Home > Community News > 2017 Pesach Message, by Board of Deputies President Jonathan Arkush

Pesach is a time both to look back and look forward. We remember the slavery and ultimately the regaining of freedom of our forefathers and we look forward with optimism to what the future holds for the Jewish people. Our community in Britain has certainly faced some serious issues over the past year but I believe that we can look forward with confidence. The problems of antisemitism have figured prominently in the year gone by but we have taken positive steps to ensure that hatred or prejudice directed against us is called out for what it is and those who trade in abuse suffer the consequences. In these efforts we have had the resolute support of the Government and most leading political figures across the political spectrum. Two years ago Prime Minister Theresa May stood before the meeting of the Board of Depu-ties and said: “Britain would simply not be Britain without its Jews”.  As Prime Minister she has overseen the adoption – the first by any country – of the International Holocaust Remembrance Alliance definition of antisemitism which includes, among other things, an explicit acknowledgement that the demonisation and singling out of Israel is antisemitic. We have been strong on antisemitism on the left and in the Labour Party. I was the first witness to give evidence to the Home Affairs Select Committee on Antisemitism and was gratified by its report which responded positively to all of the points the Board of Deputies made in its submission. Labour Party leader Jeremy Corbyn has many times since his election as party leader professed “zero tolerance to antisemitism and all forms of racism”. With the case against Ken Livingstone to be decided after months of delay and cases of antisemitism in the party still being reported, we have to say that in this case actions will speak louder than words. The Community Security Trust recently released troubling figures on the rise of antisemitism. Without for one moment minimising their implications it is nonetheless important to take note that this is part of a disturbing climate of popular resentment that all too often expresses itself against all minorities. In the aftermath of the Brexit vote there was a general rise in hate crimes. I like to think that we can play our own distinct role in influencing the country’s political atmosphere. We have begun a busy period of nationwide engagement with Muslim and other communities around the country with the aim of improving relations between faith groups, creating understanding and, importantly, promoting strongly British values. Our team has travelled to Leeds, Leicester and Bradford among other places in the past year, meeting with com-munity leaders, travelling to mosques and schools, and promoting the message of integrating while not losing our identity in the modern Britain whose way of life we believe in. There have been other achievements. In education our campaign to end the 50 per cent cap on faith admissions to faith-based schools was accepted by the government who agreed with our analysis that the measure has inhibited the creation of Jewish schools and has not demonstrably improved community cohesion. Another major contribution we made in the field of education was to publish the definitive guide for GCSE Judaism, written by renowned educationalist Clive Lawton. This will give those studying the subject a great overview of both the richness of the tradition and the diversity of Jewish life. We cannot talk of Pesach without mentioning Israel, the modern miracle of the Jewish people. Millennia ago Israel was formed from a nation of slaves but in the 21st century it is transformed into a veritable powerhouse of innovation and success, both economically and culturally and with a robust democratic tradition encompassing freedoms unheard of any-where else in the Middle East. The people of Israel crossed the Red Sea to achieve freedom and thousands of years later the Jewish people again achieved self-determination in their independent historical land. Israel remains a beacon and a refuge for Jewish people everywhere and we derive huge pride in all its achievements. Surely one of the keys to the miraculous survival of the Jewish people is exemplified by the ancient rhythm of Seder night – guided and inspired by our past we look forward to the future.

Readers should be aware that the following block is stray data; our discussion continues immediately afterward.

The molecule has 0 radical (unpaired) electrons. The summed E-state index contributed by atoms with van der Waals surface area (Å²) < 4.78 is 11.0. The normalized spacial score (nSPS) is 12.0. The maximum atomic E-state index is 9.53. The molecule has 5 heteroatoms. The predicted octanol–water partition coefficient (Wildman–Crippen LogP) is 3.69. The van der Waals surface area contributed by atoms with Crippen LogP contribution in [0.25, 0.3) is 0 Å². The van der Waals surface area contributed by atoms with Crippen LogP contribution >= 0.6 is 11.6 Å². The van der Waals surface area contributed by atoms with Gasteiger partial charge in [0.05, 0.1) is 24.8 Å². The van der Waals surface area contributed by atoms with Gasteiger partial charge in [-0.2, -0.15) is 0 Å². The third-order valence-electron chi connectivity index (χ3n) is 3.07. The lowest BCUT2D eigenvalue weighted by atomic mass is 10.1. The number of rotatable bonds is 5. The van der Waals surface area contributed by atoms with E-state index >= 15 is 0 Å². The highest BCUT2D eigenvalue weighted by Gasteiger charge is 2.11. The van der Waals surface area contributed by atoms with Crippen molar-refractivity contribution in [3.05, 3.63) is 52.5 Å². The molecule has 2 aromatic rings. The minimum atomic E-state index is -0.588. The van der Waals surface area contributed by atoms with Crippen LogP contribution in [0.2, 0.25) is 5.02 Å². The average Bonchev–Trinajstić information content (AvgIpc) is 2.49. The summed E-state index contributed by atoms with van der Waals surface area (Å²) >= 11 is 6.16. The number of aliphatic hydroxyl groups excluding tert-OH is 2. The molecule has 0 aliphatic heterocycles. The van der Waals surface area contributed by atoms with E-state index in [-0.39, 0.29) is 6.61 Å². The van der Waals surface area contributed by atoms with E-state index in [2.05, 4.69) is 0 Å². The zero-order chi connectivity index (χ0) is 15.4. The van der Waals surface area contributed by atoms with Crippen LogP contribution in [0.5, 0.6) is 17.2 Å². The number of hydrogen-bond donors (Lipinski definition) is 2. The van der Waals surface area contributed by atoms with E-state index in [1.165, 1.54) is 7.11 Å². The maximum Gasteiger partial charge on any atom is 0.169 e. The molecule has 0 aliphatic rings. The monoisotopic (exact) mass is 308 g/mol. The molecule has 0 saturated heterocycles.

Chag sameach